For Latino New Yorkers, La Mega 97.9 defines the sound of the city. When it rebranded in 1993, the station became a home for salsa and merengue lovers, as tropical radio formats began to dominate the industry. Nowadays, you can hear La Mega blasting trap and reggaeton from every block in Brooklyn to the Bronx.
Now the station is embracing its status as a New York institution, perhaps most explicitly through its recent La Mega Summer concert series. Last week, the radio giant hosted some of the biggest names in reggaeton and trap in a massive blowout at Madison Square Garden; featured performances included Don Omar, Bad Bunny, Fat Joe, Jory Boy, Bryant Myers, Arcángel, De La Ghetto, El Alfa, and more. From the Dominican and Puerto Rican flags that peppered the audience, to Fat Joe’s explosive finale, La Mega Summer was a heartfelt ode to New York’s Latinos.
Here are some of our highlight moments from the night.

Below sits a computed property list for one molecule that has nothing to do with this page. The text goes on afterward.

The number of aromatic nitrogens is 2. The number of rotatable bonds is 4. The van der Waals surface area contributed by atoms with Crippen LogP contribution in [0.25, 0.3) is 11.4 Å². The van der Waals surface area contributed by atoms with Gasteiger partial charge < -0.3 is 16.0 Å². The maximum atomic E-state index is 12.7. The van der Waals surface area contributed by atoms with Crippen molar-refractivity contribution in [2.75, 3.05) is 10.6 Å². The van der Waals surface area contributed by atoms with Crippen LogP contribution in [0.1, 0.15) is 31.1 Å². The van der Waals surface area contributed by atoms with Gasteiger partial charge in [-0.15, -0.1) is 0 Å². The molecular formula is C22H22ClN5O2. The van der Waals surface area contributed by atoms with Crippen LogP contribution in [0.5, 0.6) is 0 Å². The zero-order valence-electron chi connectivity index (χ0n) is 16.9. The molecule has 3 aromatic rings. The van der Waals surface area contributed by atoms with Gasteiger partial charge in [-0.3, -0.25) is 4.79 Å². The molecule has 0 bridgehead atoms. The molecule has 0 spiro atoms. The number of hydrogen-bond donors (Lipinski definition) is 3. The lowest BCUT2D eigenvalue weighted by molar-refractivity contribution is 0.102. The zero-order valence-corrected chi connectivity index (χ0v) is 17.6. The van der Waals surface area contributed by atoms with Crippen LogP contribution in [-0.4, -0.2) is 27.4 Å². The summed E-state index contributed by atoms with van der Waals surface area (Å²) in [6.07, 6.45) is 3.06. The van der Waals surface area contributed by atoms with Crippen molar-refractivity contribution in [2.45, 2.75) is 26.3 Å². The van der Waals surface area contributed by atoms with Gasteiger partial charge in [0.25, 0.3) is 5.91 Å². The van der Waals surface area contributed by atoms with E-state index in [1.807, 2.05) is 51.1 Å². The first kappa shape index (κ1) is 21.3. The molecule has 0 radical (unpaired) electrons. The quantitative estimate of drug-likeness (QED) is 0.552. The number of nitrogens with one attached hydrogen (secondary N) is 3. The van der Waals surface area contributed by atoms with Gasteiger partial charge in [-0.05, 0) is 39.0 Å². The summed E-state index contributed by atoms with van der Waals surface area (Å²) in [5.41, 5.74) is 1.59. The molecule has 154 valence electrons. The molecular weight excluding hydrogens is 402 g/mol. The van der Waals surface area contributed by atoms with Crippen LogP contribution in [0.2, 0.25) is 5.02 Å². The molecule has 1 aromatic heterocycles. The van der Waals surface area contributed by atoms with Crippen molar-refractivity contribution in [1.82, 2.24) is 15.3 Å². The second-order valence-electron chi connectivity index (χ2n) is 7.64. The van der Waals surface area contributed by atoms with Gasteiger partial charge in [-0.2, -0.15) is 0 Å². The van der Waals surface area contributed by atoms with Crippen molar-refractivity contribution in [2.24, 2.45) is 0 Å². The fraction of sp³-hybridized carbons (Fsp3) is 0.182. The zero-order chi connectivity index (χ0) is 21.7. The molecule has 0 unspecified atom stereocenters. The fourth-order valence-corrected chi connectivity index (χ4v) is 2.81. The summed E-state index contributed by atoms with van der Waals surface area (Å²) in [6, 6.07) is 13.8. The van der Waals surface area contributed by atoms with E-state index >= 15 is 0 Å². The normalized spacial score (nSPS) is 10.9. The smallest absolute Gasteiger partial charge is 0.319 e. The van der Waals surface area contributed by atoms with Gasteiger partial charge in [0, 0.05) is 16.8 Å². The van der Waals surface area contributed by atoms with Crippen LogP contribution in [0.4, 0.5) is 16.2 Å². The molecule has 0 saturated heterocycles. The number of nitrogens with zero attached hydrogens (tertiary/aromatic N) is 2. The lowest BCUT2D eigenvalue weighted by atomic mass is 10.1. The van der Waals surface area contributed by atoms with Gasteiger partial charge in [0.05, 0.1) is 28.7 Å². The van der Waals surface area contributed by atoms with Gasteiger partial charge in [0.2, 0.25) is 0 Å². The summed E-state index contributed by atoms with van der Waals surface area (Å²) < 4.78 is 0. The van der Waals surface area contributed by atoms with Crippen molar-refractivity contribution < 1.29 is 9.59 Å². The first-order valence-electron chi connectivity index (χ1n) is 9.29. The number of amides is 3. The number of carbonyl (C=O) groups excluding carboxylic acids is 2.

Bad Bunny served a strong abuelita look.
Donning a head scarf and abuelita loafers, Bad Bunny leaped across stage during De La Ghetto and Arcángel’s set with an abuelita look for the ages.
De La Ghetto and Arcángel brought out an electric violinist.
Ah yes, this whole time, the reggaeton legends’ key to success has been an. electric. violin.
Don Omar made an anti-Trump statement.
In a surprising move for the mostly apolitical night, Don Omar called for unity among Latinos of different backgrounds during the four years of the Trump administration, asking fans to stop discriminating against each other based on national differences. “No se puede caminar por el mundo con los bolsillos lleno de dinero y la cabeza vacía,” he said.
J Balvin made a surprise appearance.
As a fellow Colombian, superstar La Mega DJ Alex Sensation has been a longtime supporter of J Balvin; he was one of the first DJs to give the rising star U.S. radio play. In a flashy DJ booth worthy of a Transformers movie, Alex Sensation rocked the crowd as Balvin hopped on stage in overalls, performing his massive hit “Mi Gente.”
Fat Joe brought out A Boogie Wit Da Hoodie during the finale.
After running through an endless stream of New York anthems to soaring cheers and echoed choruses, Fat Joe put a New York touch on the end of the night by bringing out Bronx rapper A Boogie Wit Da Hoodie. It was a welcome nod to his successors and a celebration of the city’s hip-hop history, worthy of a million BX emojis. ?? ?? ??